From The Concept To The Script: A Guided Path To Feature-Film Writing
Once your Cineuropa (or any other) screenwriting course has been completed, you should be capable to write high-quality scenes. Now that you’ve learned the basics of screenwriting you’ll perhaps be seeking for a challenge reaching beyond the efforts of writing a short film and might want to make a raid into the writing of feature films. The first objective of any aspiring screenwriter is to complete his own “writing sample”, which is a script the potential screenwriter can give out to prove his writing ability. Reluctantly, however, due to space, time and priority factors, all matters concerning the structuring of a script have only partially been developed in our former course. In other words, in spite of mastering the rules of visual writing and other hints you might be needing some help in developing an entire screenplay. The ability of fueling 100-120 pages with rhythm in its Action and Dialogue, quality and meaning is a tackling job loaded with obstacles.
This ideal continuation of our screenwriting course (if you already followed our Cineuropa course you will be followed by the same tutor and method based on personal dialogue via e-mail), wishes to simplify such challenge, helping you pursue your concept, story and script, and strengthen the screenplay structure while refining the details.
This guided path to feature-film writing is divided in two series of lessons that develop along the way through an e-mail communication:
Lesson 1: discuss and develop an original idea; write a two-page story; develop a three-page outline (generating the structural steps of the script, aka the structural balance of the screenplay); develop a 5-page story-treatment; write the first 10 pages of a script. The cost of Lesson One is 235.00 €.
Lesson 2: write the first draft of the screenplay keeping faith to the 5-page treatment of Lesson One; write the second draft of the screenplay; write the third draft. The cost of Lesson Two is 235.00 €.
How It Works
Once subscribed, the student sends his tutor a Logline.
A Logline is a two-line sum-up of a concept for a script. It answers the question: what is my movie about?
Here are a few sample of loglines:
A brilliant Philadelphia lawyer is fired when he’s discovered having AIDS.
Two musicians witness the St. Valentine’s Day Massacre and dodge the gangsters out for them wearing high heels and joining a woman’s band.
A young boy and girl with different social origins fall in love on the ill-fated Titanic.
An unsuccessful boxer, unlucky on the ring and in his life, is given the opportunity to challenge the heavyweight world champ.
In other words, a logline briefly describes the characters and main plot’s conflict (if writing a logline ends up being too difficult, don’t worry, we’ll work on it together. All the same, send in two-lines answering the question “What is my movie about?)”
This starting point sets off a communication via e-mail. Once the idea is set, the Tutor helps the Writer develop a story passing through all the stages of screenwriting: a 2-page story, a 3-page treatment, a 5-6-page treatment, the 1st Act. The Writer spurs the work with his ideas and develops the stages of the script. The Tutor gives the feedback, answering the Writer’s emails within 7 days.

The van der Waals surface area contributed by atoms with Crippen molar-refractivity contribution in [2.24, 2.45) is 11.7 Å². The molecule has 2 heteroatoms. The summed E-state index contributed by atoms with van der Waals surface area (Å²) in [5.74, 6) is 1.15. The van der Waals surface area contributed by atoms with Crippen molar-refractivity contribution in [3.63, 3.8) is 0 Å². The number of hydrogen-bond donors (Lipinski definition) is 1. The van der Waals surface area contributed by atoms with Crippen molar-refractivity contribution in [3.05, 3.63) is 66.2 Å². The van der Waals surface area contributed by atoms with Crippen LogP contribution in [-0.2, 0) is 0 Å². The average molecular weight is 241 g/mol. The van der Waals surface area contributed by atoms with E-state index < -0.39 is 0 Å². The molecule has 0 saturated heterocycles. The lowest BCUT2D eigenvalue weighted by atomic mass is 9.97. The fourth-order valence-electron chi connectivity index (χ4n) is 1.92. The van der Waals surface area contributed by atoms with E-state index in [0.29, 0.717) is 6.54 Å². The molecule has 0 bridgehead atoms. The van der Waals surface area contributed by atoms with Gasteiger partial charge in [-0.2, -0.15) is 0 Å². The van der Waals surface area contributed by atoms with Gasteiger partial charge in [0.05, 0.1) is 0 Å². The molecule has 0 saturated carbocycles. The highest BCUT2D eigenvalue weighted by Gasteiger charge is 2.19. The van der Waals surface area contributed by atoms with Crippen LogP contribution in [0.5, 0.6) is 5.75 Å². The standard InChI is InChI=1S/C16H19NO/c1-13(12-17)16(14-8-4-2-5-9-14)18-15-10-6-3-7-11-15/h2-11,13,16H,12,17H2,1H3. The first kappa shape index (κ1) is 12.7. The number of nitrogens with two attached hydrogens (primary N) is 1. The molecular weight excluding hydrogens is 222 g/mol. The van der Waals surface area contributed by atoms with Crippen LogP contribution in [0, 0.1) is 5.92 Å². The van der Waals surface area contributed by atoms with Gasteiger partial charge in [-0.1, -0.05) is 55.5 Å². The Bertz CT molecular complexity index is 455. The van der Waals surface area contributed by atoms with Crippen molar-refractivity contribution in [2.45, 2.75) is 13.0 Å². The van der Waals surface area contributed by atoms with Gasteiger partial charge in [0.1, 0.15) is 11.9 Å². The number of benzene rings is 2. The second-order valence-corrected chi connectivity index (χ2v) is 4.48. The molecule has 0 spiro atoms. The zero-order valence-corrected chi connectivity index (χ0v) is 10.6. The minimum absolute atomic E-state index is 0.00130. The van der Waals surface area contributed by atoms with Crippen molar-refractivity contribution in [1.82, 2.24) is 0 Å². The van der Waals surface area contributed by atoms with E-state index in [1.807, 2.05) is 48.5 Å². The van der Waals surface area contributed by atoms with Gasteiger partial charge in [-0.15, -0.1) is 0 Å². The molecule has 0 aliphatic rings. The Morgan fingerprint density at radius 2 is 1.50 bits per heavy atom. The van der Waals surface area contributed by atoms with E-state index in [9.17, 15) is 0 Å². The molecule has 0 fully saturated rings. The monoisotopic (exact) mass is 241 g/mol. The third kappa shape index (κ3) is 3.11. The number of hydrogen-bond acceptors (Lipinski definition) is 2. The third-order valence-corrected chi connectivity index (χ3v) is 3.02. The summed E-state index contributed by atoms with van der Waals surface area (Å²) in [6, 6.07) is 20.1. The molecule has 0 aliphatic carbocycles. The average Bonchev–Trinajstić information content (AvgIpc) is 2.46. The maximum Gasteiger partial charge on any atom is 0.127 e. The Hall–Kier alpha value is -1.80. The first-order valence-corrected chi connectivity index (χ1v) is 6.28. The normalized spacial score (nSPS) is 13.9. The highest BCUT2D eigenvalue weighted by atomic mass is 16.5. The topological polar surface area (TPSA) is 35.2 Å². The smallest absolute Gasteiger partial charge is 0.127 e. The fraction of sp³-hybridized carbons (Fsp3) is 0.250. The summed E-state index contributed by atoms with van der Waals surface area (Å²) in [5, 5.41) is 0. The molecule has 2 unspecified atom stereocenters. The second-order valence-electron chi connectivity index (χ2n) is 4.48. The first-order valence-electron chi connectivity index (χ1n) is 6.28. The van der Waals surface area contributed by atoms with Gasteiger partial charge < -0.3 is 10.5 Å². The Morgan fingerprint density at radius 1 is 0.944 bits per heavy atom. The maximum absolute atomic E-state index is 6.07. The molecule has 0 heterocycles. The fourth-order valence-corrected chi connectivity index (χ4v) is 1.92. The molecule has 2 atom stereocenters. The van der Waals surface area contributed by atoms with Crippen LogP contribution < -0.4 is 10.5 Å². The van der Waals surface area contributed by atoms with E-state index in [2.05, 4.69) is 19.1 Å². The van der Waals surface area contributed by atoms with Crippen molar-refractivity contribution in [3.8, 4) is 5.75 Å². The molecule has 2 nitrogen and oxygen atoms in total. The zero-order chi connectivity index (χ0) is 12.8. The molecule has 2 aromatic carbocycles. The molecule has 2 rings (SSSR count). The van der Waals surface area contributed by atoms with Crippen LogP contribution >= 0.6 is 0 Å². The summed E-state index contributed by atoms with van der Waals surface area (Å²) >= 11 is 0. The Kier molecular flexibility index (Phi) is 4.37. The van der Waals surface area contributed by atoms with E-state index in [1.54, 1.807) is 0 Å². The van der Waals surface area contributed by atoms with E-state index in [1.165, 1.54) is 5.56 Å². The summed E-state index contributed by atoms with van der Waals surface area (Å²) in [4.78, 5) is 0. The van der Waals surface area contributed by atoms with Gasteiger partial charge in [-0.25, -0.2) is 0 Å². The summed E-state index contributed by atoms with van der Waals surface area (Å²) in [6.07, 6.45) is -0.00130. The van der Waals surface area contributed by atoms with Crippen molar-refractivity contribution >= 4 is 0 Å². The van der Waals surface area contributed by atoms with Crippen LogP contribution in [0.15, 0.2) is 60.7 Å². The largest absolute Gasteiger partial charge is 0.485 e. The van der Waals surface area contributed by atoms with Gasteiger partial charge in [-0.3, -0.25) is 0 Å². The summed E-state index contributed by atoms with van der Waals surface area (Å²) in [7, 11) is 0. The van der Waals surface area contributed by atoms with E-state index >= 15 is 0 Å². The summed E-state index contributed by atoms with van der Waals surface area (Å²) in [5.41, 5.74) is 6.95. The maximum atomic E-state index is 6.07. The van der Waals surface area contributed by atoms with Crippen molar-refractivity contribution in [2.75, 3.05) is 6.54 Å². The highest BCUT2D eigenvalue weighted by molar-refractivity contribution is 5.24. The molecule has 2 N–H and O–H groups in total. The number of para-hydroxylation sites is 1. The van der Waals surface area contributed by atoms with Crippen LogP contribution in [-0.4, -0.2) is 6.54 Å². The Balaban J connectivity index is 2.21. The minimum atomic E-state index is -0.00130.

Lesson 2 begins when the Writer sends in his first draft of the entire screenplay developed during Lesson 1. In this case, the Tutor’s answer will require 21 days. In any other case, not regarding the reading of the entire script, the tutor will get back to the Writer in 7 days max. Both in Lesson 1 and Lesson 2, the Writer must spur the communication, passing on to the next stage of the Lesson.
IMPORTANT: This e-mail communication keeps the role of the Writer and of the Tutor perfectly separated. The Writer is the author of the work, and as so he can make final choices on “how” and “what” to write. However, within this setting, there must be the confidence in trusting a guide, the Tutor. It is therefore fundamental for the Writer to follow the Tutor’s directions. If the Writer is too free, he will perhaps lose a chance to write a solid script. Channeling his efforts within a solid direction (based on basic narrative standardized rules recognized by the worldwide Industry,) the Writer will be given the tools to express his writing qualities and achieve in no time a coherent result.
For further info on contacts, method, and development of this guided path, contact a Tutor email@example.com.
To subscribe to the course “From the Concept to the Script: A Guided Path to Feature-Film Writing”, contact firstname.lastname@example.org.
May I follow one lesson only?
Yes. And this option should not be considered as half-a-path. Many screenwriters simply need help in structuring their story, while they feel more secure and independent in handling the screenwriting, specifically.
May I follow this guided path without having followed the Cineuropa screenplay course?
May I follow Lesson Two without having followed Lesson One?
No, but you can use the Cineuropa Script Analysis service.
Is this course a 4-hand screenwriting path?
No, the Writer is considered the sole author. The Tutor is a guide and cannot act directly on the script.
How are the Writer’s copyrights protected?
The Writer can protect his copyrights how he prefers. Upon request, Cineuropa can supply a “declaration of reception” to witness the paternity of the material sent in.
In what space of time should the two lessons be completed?
The official deadline is 6 months from the subscription for Lesson One and 9 months for Lesson Two. A long range of time, therefore. Within reasonable limits, request for extra time can be tolerated.